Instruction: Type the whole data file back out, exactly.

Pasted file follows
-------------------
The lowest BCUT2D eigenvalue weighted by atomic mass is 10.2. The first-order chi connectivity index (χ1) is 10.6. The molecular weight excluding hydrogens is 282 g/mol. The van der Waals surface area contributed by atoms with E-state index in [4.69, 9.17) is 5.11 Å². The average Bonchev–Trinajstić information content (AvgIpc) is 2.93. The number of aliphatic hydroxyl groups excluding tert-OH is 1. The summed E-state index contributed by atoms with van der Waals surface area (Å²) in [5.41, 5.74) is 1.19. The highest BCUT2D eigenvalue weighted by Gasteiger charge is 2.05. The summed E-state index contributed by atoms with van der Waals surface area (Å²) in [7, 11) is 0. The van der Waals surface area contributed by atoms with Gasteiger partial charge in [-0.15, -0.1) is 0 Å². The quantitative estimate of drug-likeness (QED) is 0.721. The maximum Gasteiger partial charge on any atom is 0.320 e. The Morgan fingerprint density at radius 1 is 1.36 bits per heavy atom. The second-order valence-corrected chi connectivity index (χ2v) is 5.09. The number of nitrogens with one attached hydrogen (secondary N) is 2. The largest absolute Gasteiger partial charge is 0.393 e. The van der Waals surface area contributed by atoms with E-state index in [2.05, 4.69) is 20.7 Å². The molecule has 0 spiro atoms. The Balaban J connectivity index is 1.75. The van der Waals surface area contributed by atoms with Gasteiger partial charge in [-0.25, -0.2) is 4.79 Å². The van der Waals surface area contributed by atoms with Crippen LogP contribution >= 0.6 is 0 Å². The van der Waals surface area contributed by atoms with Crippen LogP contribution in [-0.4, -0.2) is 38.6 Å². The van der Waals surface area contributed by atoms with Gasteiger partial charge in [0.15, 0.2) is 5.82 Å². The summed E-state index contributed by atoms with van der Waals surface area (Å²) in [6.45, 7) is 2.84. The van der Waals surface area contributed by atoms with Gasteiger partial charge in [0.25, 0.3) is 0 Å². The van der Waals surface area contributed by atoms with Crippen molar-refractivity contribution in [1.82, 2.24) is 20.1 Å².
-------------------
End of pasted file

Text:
The lowest BCUT2D eigenvalue weighted by atomic mass is 10.2. The first-order chi connectivity index (χ1) is 10.6. The molecular weight excluding hydrogens is 282 g/mol. The van der Waals surface area contributed by atoms with E-state index in [4.69, 9.17) is 5.11 Å². The average Bonchev–Trinajstić information content (AvgIpc) is 2.93. The number of aliphatic hydroxyl groups excluding tert-OH is 1. The summed E-state index contributed by atoms with van der Waals surface area (Å²) in [5.41, 5.74) is 1.19. The highest BCUT2D eigenvalue weighted by Gasteiger charge is 2.05. The summed E-state index contributed by atoms with van der Waals surface area (Å²) in [7, 11) is 0. The van der Waals surface area contributed by atoms with Gasteiger partial charge in [-0.15, -0.1) is 0 Å². The quantitative estimate of drug-likeness (QED) is 0.721. The maximum Gasteiger partial charge on any atom is 0.320 e. The Morgan fingerprint density at radius 1 is 1.36 bits per heavy atom. The second-order valence-corrected chi connectivity index (χ2v) is 5.09. The number of nitrogens with one attached hydrogen (secondary N) is 2. The largest absolute Gasteiger partial charge is 0.393 e. The van der Waals surface area contributed by atoms with E-state index in [2.05, 4.69) is 20.7 Å². The molecule has 0 spiro atoms. The Balaban J connectivity index is 1.75. The van der Waals surface area contributed by atoms with Gasteiger partial charge in [-0.25, -0.2) is 4.79 Å². The van der Waals surface area contributed by atoms with Crippen LogP contribution >= 0.6 is 0 Å². The van der Waals surface area contributed by atoms with Crippen LogP contribution in [-0.4, -0.2) is 38.6 Å². The van der Waals surface area contributed by atoms with Gasteiger partial charge in [0.15, 0.2) is 5.82 Å². The summed E-state index contributed by atoms with van der Waals surface area (Å²) in [6.45, 7) is 2.84. The van der Waals surface area contributed by atoms with Gasteiger partial charge in [0.25, 0.3) is 0 Å². The van der Waals surface area contributed by atoms with Crippen molar-refractivity contribution in [1.82, 2.24) is 20.1 Å².